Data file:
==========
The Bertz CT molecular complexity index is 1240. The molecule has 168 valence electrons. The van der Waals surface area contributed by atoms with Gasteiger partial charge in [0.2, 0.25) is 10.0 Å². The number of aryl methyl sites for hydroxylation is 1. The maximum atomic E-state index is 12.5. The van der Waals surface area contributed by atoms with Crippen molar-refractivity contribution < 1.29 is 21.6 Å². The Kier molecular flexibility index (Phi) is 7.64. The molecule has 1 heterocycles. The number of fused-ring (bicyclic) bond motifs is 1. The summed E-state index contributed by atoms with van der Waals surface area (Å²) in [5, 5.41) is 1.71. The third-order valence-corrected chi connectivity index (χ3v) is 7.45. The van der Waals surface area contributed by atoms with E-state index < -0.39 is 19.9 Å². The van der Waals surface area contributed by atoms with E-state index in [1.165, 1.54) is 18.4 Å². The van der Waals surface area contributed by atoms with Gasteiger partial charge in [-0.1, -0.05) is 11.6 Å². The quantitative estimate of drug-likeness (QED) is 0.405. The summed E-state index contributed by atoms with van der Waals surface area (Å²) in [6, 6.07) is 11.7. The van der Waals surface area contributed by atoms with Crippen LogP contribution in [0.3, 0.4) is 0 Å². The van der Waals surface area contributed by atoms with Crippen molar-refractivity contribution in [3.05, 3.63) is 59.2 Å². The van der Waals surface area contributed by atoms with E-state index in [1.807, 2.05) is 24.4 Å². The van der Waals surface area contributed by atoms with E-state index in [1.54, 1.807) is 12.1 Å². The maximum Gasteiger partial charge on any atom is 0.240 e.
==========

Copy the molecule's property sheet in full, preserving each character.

The Bertz CT molecular complexity index is 1240. The molecule has 168 valence electrons. The van der Waals surface area contributed by atoms with Gasteiger partial charge in [0.2, 0.25) is 10.0 Å². The number of aryl methyl sites for hydroxylation is 1. The maximum atomic E-state index is 12.5. The van der Waals surface area contributed by atoms with Crippen molar-refractivity contribution < 1.29 is 21.6 Å². The Kier molecular flexibility index (Phi) is 7.64. The molecule has 1 heterocycles. The number of fused-ring (bicyclic) bond motifs is 1. The summed E-state index contributed by atoms with van der Waals surface area (Å²) in [5, 5.41) is 1.71. The third-order valence-corrected chi connectivity index (χ3v) is 7.45. The van der Waals surface area contributed by atoms with E-state index < -0.39 is 19.9 Å². The van der Waals surface area contributed by atoms with E-state index in [1.165, 1.54) is 18.4 Å². The van der Waals surface area contributed by atoms with Gasteiger partial charge in [-0.1, -0.05) is 11.6 Å². The quantitative estimate of drug-likeness (QED) is 0.405. The summed E-state index contributed by atoms with van der Waals surface area (Å²) in [6, 6.07) is 11.7. The van der Waals surface area contributed by atoms with Crippen LogP contribution in [0.3, 0.4) is 0 Å². The van der Waals surface area contributed by atoms with Crippen molar-refractivity contribution in [3.05, 3.63) is 59.2 Å². The van der Waals surface area contributed by atoms with E-state index in [1.807, 2.05) is 24.4 Å². The van der Waals surface area contributed by atoms with E-state index in [1.54, 1.807) is 12.1 Å². The maximum Gasteiger partial charge on any atom is 0.240 e.